- The only label which enables a meaningful comparison
- Big differences between different models
- Wet grip is an essential safety criterion
“The EU tire label is the only uniform and therefore comparable label for all tires. Consumers can use it to better assess each tire in terms of safety, environmental aspects and consumption based on the three criteria of wet grip, rolling noise, and rolling resistance,” explains Christian Koch, tire expert at DEKRA. Further pictograms provide information about suitability on snow and ice.
Differences of up to 30 percent
Similar to the EU energy efficiency labels familiar from electrical appliances, the tire label, which has been updated in 2021, classifies the performance of tires on a scale from A to E, for example. The EU expects the label for car and truck tires to reduce CO2 emissions by around 10 million tons.
With wet grip, the label sheds light on an important criterion for driving safety. “The difference between class A and E tires can be as much as 30 percent in this respect,” Koch explains. In the best tire rating (Class A), a passenger car achieves a braking distance that is up to 18 meters shorter than a vehicle with Class E tires in an emergency braking maneuver from 80 km/h. Where one car with Class A tires is already stationary, the other is still traveling at 50 km/h – with a correspondingly higher accident risk.
Up to 0.5 liters less fuel consumption
The fuel efficiency and rolling resistance category is all about the environment and consumption. With tires classified in class A for this criterion, a vehicle has a consumption advantage of up to 7.5 percent compared to class E tires. For a passenger car with an average consumption of 6.6 liters, this means a saving of up to 0.5 liters per 100 kilometers.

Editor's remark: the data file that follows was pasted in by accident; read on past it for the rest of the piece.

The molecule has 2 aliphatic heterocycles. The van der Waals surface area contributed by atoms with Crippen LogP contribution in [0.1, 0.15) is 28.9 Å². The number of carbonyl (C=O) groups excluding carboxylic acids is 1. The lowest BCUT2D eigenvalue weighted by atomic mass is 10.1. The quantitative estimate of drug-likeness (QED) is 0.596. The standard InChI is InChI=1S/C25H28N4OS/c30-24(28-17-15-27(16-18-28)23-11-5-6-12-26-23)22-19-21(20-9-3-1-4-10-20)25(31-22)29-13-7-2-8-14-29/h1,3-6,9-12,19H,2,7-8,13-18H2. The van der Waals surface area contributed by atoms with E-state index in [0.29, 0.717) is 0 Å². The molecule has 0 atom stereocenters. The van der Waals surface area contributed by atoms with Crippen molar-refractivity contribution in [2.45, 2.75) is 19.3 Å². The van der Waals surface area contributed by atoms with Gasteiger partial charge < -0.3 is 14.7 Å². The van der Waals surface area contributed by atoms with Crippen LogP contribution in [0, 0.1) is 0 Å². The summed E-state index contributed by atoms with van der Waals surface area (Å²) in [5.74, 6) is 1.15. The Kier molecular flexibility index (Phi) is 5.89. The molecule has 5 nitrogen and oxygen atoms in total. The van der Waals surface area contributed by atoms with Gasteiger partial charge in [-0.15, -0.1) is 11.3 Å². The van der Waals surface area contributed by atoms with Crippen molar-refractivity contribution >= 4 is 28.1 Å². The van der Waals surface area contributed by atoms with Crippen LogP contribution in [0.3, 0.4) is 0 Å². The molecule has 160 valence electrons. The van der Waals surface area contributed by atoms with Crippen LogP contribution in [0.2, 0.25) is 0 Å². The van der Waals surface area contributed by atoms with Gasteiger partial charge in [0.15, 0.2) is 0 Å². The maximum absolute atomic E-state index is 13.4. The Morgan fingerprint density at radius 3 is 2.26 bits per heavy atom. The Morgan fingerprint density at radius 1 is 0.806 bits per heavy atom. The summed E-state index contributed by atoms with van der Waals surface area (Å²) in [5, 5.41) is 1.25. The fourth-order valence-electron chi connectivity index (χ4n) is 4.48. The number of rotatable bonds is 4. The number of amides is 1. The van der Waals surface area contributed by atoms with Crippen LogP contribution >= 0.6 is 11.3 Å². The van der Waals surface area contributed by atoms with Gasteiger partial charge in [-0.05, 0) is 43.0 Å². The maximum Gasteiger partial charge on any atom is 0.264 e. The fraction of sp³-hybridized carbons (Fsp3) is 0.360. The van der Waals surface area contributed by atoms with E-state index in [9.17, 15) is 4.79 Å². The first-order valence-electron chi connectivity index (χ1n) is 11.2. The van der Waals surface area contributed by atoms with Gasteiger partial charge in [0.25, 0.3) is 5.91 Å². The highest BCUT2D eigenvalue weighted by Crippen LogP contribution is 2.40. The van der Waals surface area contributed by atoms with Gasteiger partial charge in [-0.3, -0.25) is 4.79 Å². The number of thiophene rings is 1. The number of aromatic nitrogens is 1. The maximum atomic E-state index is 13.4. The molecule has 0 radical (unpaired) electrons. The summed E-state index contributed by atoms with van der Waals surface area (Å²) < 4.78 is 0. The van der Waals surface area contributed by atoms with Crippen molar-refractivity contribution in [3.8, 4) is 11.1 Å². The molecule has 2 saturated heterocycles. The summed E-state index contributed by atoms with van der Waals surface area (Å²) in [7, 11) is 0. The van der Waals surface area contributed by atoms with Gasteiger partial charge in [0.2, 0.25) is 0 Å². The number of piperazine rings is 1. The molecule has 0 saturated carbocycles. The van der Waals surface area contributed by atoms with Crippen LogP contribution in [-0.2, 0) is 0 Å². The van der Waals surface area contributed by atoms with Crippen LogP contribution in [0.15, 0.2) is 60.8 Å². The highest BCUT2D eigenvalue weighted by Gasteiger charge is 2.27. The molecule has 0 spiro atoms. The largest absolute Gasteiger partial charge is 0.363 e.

“However, this positive effect only occurs if the prescribed tire pressure is maintained,” Koch reminds us. “The inflation pressure must be adjusted to the manufacturer's values when the tire is cold. An inflation pressure that is too low leads to high rolling resistance on all tires. If it is significantly lower, it is at the expense of mileage and structural durability. This can lead to the destruction of the tire.”
The EU tire label also creates more transparency in terms of external rolling noise. It indicates the noise value in decibels and differentiates here between the three classes A to C. The quietest tires (class A) are those with the lowest noise level. The quietest tires (Class A) are more than 3 decibels (dB) below the stricter 2016 EU limit, while Class B tires comply with it or are up to 3 decibels below it. Class C tires comply with the current noise limit. A sound level 10 decibels higher is perceived as about twice as loud.
Good sources of information
In addition to the brand, size, type designation and class of the tire, the EU label for winter tires also includes the “3 Peak Mountain Snowflake” symbol, which certifies that the tire has a minimum grip on snow and ice. A QR code at the top right of the label leads to the tire's product data sheet, which is available online.
“The criteria listed by the EU tire label are important, but customers should be aware that they do not cover all tire performance characteristics. For example, aspects such as behavior on dry roads, driving stability, lateral guidance or durability are not taken into account,” explains DEKRA tire expert Koch. “In addition to the tire label, tests in trade journals or by automobile clubs are a good source of information. Here we recommend paying less attention to the overall result and more attention to the individual evaluation criteria, especially those which are relevant for driving safety.”